08 Feb 2016

Racket v6.4

posted by Ryan Culpepper

Racket version 6.4 is now available from http://racket-lang.org/

  • We fixed a security vulnerability in the web server. The existing web server is vulnerable to a navigation attack if it is also enabled to serve files statically; that is, any file readable by the web server is accessible remotely. For more information, see this post.

  • DrRacket’s scrolling is faster.

  • Incremental garbage-collection mode can eliminate long pauses in a program. For example, incremental mode is useful for avoiding pauses in games and animations.

Programs must specifically request incremental mode with (collect-garbage 'incremental), but libraries such as 2htdp/universe include the request as part of the library’s implementation.

  • The default package catalog is an HTTPS address instead of HTTP, and package operations properly validate server certificates when using HTTPS.

  • Documentation may define their own categories for the manual top-level page by using strings, rather than only symbols that name pre-defined categories.

  • The Racket cheat sheet is included in the main distribution.

  • DrRacket is available in Bulgarian, thanks to Alexander Shopov.

  • The contract Typed Racket generates for the Any type is more permissive, allowing more typed/untyped programs to work without contract errors.

  • Redex supports binding specifications; describe which variables bind in which expressions and your metafunctions and reduction relations automatically become scope-sensitive. Thanks to Paul Stansifer for this improvement.

  • All pict functions accept pict-convertibles. This allows for transparent interoperability between pict and libraries like 2htdp/image.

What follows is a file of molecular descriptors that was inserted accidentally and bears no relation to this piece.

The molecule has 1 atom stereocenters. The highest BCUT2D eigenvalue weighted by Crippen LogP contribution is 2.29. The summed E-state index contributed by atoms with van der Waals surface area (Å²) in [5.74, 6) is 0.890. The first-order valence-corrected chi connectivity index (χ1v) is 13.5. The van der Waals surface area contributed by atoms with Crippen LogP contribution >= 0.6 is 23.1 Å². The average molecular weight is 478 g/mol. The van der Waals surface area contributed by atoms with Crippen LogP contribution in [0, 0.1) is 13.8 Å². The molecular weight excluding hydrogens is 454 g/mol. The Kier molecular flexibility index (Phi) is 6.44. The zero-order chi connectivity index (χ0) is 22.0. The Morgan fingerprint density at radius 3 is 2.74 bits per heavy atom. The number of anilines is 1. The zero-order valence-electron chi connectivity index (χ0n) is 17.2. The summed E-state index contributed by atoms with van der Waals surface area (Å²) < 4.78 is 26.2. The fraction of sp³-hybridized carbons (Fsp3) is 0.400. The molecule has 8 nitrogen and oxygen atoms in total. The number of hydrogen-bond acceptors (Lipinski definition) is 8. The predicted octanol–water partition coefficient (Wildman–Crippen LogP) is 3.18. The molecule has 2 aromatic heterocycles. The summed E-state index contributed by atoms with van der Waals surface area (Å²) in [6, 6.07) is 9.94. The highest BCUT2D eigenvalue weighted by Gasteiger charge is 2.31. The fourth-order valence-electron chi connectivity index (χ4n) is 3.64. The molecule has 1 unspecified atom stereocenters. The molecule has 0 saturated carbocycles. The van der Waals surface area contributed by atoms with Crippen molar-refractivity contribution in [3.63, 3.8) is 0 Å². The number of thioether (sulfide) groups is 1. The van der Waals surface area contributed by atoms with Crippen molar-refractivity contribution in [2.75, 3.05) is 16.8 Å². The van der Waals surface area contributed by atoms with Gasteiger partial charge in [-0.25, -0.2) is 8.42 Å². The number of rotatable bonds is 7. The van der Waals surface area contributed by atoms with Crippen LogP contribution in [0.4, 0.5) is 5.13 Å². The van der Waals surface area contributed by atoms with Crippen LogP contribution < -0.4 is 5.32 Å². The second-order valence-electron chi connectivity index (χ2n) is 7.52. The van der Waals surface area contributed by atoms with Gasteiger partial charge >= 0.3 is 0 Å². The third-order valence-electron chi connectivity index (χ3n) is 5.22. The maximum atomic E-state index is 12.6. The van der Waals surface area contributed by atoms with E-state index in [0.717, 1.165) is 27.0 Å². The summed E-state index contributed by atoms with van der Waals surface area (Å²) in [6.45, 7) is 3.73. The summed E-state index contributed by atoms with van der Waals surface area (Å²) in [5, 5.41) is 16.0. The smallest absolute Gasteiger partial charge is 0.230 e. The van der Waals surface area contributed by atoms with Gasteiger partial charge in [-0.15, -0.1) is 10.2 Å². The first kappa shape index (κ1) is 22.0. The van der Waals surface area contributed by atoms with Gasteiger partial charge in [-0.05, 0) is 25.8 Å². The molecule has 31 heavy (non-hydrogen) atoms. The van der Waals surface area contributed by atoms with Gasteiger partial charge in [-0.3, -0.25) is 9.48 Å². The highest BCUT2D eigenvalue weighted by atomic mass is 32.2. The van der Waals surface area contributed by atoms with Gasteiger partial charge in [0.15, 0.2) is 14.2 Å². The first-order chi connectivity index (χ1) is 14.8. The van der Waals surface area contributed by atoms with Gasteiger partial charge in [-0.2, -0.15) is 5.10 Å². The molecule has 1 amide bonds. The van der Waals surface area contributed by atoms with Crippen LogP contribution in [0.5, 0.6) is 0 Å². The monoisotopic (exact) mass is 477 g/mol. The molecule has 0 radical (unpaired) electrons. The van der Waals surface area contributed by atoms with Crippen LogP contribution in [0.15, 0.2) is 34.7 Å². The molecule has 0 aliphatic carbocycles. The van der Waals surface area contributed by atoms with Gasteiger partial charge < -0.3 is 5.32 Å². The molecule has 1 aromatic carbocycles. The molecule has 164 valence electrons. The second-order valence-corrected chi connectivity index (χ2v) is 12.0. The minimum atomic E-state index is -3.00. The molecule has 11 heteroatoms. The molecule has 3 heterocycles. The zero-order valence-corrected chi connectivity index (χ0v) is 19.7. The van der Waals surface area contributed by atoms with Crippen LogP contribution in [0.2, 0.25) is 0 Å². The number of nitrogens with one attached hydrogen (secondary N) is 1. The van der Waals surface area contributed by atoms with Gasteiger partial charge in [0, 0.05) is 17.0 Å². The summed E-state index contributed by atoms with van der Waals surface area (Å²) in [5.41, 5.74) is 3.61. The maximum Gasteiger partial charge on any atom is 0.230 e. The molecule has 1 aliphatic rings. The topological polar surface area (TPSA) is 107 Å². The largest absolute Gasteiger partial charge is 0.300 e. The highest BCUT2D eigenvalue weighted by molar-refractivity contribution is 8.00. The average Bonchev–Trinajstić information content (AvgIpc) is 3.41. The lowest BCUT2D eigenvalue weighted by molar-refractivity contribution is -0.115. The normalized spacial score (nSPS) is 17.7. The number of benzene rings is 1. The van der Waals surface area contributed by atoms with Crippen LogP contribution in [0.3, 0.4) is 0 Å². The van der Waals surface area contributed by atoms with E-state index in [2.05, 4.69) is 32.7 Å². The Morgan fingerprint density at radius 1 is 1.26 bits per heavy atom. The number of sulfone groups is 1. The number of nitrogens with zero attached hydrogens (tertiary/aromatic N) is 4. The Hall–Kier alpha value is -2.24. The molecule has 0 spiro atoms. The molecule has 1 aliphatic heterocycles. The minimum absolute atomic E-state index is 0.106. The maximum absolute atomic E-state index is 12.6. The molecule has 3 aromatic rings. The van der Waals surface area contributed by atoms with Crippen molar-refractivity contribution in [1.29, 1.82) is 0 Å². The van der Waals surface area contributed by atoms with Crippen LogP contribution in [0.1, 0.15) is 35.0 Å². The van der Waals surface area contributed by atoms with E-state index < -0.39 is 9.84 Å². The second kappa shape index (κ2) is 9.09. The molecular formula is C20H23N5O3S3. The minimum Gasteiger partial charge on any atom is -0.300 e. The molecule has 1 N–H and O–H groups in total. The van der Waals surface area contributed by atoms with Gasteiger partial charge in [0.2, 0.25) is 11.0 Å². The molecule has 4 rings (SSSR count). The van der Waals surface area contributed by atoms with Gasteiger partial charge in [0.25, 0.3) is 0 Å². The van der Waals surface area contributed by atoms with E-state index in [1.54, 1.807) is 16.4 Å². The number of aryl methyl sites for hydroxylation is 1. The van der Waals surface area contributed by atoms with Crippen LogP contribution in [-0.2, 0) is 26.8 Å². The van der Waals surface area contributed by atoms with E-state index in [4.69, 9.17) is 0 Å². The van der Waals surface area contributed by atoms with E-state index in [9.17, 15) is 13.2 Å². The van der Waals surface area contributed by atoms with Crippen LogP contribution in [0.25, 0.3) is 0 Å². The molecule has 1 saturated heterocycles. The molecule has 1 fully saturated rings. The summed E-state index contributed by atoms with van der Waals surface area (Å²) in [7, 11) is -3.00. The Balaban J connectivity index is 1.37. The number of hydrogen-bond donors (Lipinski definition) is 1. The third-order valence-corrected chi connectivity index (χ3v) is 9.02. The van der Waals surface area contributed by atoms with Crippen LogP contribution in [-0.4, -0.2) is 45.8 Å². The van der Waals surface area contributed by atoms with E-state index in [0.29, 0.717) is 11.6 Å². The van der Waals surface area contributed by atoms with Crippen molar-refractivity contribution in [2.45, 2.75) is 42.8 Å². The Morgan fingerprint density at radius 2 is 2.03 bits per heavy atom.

• The raco profile and raco contract-profile commands provide easy access to profiling tools, without requiring program modifications.

Feedback Welcome

Great work! and thank you.

I was wondering why isn’t incremental garbage collection the default option?

Harikrishnan, 8 February 2016

Incremental mode has shorter GC pauses, but it tends to use more memory and use more time overall. Those trade-offs are usually worthwhile for interactive programs, but not for batch programs.

Given the trade-offs, non-incremental mode is a more transparent default. It’s easy to tell when an interactive program suffers from pauses and needs to turn on incremental mode. It would be more difficult to notice that a batch program runs too slowly because incremental mode hasn’t been disabled.

(Incremental mode uses more memory because it moves objects to the old generation sooner, and because the old generation is not compacted. Incremental mode uses more time because extra steps are needed to pause and resume traversal of the old generation – and also because it uses more memory.)

Matthew Flatt, 9 February 2016

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